ndsd - network dual-head software daemon
ndsd [ -bg ] [ -master <master-machine-name:0.0> ] [ -slave <slave-
machine-name:0.0> ] [ -slaveright ] [ -masterleft ] [ -usekeysym ]
[ -wait ]
The Networked Dual-head Software Daemon, ndsd, enables a machine with
ndsd software, the "slave" machine, to accept keyboard and mouse input
from another machine on the network (the "master" machine). Conversely,
a "master" machine with ndsd software can also be used to control
applications on a remote "slave" machine.
Various configuration options can be specified by command line options or
in the ndsd configuration file /usr/nds/dh_config. Commands in the
configuration file will override any command line options.
The ndsd command has the following options:
-bg Tells ndsd to fork itself and run in the background. ndsd will
not fork until it has successfully connected to the slave
display, so scripts can use this option in situations that
require ndsd to be running before continuing (such as login
Tells ndsd which machine on the network it should accept mouse
and keyboard commands from. If no "master" machine is specified,
the value of the DISPLAY environment variable is used.
The same effect as -slaveright. By default, the "slave" machine
screen is assumed to be to the left of the "master" machine
screen. If this option is set, dragging the mouse off of the
left-had side of the "master" machine monitor will cause the
cursor to apperar on the right-most edge of the "slave" machine
Tells ndsd which machine on the network should passively accept
mouse and keyboard control from the "master". The specified
screen and display must support the "XTEST" X server extension.
If no "slave" machine is specified, ":0.0" (the first local
display) is used. If a null string is specified for the slave
display, the value of the DISPLAY environment variable is used.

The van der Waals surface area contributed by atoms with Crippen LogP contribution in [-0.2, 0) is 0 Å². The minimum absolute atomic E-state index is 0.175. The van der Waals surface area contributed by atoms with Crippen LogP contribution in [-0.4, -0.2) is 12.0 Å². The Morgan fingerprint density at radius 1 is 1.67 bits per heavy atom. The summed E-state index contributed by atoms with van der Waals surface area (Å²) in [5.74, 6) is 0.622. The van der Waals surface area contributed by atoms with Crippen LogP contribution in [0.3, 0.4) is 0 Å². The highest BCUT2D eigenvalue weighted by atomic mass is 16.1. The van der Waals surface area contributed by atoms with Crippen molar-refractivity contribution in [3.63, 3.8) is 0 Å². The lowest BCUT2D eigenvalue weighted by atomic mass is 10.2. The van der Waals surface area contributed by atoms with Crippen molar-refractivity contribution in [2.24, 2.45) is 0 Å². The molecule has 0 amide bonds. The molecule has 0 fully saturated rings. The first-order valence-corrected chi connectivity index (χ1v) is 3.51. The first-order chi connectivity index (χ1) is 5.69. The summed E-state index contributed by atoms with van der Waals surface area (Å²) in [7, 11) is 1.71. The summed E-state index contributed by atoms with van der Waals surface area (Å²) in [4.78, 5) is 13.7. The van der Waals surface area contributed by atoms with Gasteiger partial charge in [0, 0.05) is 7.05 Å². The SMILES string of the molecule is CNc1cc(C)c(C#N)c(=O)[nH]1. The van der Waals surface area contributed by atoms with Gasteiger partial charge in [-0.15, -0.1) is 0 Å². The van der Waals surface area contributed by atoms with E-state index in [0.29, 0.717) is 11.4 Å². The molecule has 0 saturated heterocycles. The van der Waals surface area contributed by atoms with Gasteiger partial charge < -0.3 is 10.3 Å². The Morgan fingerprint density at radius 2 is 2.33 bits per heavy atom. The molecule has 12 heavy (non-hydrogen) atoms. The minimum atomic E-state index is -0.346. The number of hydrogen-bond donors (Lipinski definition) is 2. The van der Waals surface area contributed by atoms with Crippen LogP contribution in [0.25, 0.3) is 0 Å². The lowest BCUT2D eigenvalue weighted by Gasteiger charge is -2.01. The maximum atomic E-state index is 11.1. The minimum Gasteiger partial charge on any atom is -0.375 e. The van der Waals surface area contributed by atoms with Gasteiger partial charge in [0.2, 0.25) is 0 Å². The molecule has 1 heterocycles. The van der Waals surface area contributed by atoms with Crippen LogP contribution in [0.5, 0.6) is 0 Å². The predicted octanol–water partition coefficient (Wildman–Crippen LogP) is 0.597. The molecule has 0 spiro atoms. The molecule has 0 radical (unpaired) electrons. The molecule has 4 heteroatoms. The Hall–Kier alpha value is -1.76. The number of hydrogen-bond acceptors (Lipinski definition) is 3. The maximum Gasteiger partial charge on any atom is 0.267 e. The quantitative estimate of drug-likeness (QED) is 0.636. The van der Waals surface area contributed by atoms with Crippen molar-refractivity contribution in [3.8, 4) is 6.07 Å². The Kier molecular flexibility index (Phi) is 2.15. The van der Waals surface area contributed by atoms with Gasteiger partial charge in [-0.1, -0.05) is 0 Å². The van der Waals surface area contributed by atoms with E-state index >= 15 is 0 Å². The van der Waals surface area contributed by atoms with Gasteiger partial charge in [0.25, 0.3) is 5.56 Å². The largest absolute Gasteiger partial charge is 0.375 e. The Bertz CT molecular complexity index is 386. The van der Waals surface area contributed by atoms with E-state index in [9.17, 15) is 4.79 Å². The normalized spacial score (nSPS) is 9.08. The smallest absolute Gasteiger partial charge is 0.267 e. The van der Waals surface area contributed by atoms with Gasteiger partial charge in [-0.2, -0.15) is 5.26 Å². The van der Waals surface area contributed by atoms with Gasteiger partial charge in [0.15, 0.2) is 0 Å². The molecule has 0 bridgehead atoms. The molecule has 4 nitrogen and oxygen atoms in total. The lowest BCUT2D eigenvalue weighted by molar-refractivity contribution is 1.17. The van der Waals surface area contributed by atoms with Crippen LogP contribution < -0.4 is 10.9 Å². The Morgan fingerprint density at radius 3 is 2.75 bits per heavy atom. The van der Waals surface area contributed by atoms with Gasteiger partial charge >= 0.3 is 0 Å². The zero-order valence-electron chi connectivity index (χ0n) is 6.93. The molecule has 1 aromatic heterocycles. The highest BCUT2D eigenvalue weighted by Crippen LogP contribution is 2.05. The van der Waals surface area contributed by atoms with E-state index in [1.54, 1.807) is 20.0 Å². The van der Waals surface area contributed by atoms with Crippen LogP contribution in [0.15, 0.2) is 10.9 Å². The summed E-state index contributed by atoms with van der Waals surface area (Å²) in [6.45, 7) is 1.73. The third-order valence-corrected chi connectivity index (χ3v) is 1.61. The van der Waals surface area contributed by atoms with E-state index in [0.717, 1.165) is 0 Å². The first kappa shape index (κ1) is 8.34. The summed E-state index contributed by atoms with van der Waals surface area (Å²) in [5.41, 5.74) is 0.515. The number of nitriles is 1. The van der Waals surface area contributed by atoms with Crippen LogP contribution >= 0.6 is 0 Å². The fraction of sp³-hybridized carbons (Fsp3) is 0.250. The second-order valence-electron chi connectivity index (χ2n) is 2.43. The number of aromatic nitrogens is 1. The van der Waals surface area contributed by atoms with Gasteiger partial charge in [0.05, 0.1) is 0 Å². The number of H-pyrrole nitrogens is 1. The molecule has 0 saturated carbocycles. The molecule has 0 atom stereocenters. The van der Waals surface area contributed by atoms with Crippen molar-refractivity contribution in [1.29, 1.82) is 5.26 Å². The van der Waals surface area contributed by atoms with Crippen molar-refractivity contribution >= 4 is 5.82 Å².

Indicates that the monitors of the two machines are positioned
such that the "slave" machine monitor, the machine running the
ndsd, is to right of the "master" machine monitor. Dragging the
mouse off of the right-hand side of the "master" machine monitor
will cause the cursor to appear on the left-most edge of the
"slave" machine screen.
If this option is specified, keycodes from the master machine
will be translated by the X server prior to being fed to the
slave machine server. This option is necessary when the two
machines have different keycodes. Indigo2, Indy, O2, OCTANE and
Oynx2 machines use PC compatible keyboards, different from
previous SGI machines which used a SGI proprietary keyboard.
This option should be used if an machine with a PC keyboard is to
a machine with an SGI keyboard. This option may also allow the
master machine to be a non-SGI machine. There is a slight
performance hit for using this option, so use it only if you need
-wait This option causes the nds daemon to wait until a window exists
on the slave display before creating any windows or processing
input. It may be needed when nds is started from the
/usr/lib/X11/xdm/Xlogin file (see below) and used with the
standard xdm(1) login window. It is not needed for the clogin(1)
login window, which is the default on SGI systems. The xdm
window may be used if clogin is not installed or if the chkconfig
option visuallogin is off.
-debug The debug option will run the nds daemon in the foreground and
print out diagnostic info, helpful if problems arise.
All options may be placed in the file /usr/nds/dh_config, each item on a